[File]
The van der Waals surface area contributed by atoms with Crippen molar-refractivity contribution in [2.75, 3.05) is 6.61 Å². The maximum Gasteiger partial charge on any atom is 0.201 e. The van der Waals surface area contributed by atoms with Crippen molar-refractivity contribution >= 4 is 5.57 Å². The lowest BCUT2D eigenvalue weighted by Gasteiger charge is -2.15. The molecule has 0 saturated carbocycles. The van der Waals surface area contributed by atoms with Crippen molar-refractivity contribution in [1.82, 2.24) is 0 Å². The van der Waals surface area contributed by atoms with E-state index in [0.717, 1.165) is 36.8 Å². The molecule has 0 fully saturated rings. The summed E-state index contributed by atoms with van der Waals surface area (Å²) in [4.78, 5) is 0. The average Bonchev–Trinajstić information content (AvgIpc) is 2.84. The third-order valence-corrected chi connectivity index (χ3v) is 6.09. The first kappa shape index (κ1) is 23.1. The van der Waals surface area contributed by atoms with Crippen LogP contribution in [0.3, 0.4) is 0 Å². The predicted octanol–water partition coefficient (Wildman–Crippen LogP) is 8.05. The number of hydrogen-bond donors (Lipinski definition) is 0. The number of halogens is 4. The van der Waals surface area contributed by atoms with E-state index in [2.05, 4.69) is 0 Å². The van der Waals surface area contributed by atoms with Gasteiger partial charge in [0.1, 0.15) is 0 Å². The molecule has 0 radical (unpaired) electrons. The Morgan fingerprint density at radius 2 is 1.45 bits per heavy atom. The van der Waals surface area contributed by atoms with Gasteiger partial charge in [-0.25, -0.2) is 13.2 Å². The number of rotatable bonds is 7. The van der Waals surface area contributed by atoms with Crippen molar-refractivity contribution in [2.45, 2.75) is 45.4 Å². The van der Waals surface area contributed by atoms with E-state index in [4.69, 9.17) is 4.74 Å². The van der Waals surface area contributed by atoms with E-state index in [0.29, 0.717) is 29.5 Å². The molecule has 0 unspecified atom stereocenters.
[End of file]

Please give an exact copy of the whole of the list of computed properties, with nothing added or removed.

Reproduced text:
The van der Waals surface area contributed by atoms with Crippen molar-refractivity contribution in [2.75, 3.05) is 6.61 Å². The maximum Gasteiger partial charge on any atom is 0.201 e. The van der Waals surface area contributed by atoms with Crippen molar-refractivity contribution >= 4 is 5.57 Å². The lowest BCUT2D eigenvalue weighted by Gasteiger charge is -2.15. The molecule has 0 saturated carbocycles. The van der Waals surface area contributed by atoms with Crippen molar-refractivity contribution in [1.82, 2.24) is 0 Å². The van der Waals surface area contributed by atoms with E-state index in [0.717, 1.165) is 36.8 Å². The molecule has 0 fully saturated rings. The summed E-state index contributed by atoms with van der Waals surface area (Å²) in [4.78, 5) is 0. The average Bonchev–Trinajstić information content (AvgIpc) is 2.84. The third-order valence-corrected chi connectivity index (χ3v) is 6.09. The first kappa shape index (κ1) is 23.1. The van der Waals surface area contributed by atoms with Crippen LogP contribution in [0.3, 0.4) is 0 Å². The predicted octanol–water partition coefficient (Wildman–Crippen LogP) is 8.05. The number of hydrogen-bond donors (Lipinski definition) is 0. The number of halogens is 4. The van der Waals surface area contributed by atoms with E-state index in [2.05, 4.69) is 0 Å². The van der Waals surface area contributed by atoms with Gasteiger partial charge in [0.1, 0.15) is 0 Å². The molecule has 0 radical (unpaired) electrons. The Morgan fingerprint density at radius 2 is 1.45 bits per heavy atom. The van der Waals surface area contributed by atoms with Gasteiger partial charge in [-0.25, -0.2) is 13.2 Å². The number of rotatable bonds is 7. The van der Waals surface area contributed by atoms with Crippen molar-refractivity contribution in [2.45, 2.75) is 45.4 Å². The van der Waals surface area contributed by atoms with E-state index in [4.69, 9.17) is 4.74 Å². The van der Waals surface area contributed by atoms with E-state index in [0.29, 0.717) is 29.5 Å². The molecule has 0 unspecified atom stereocenters.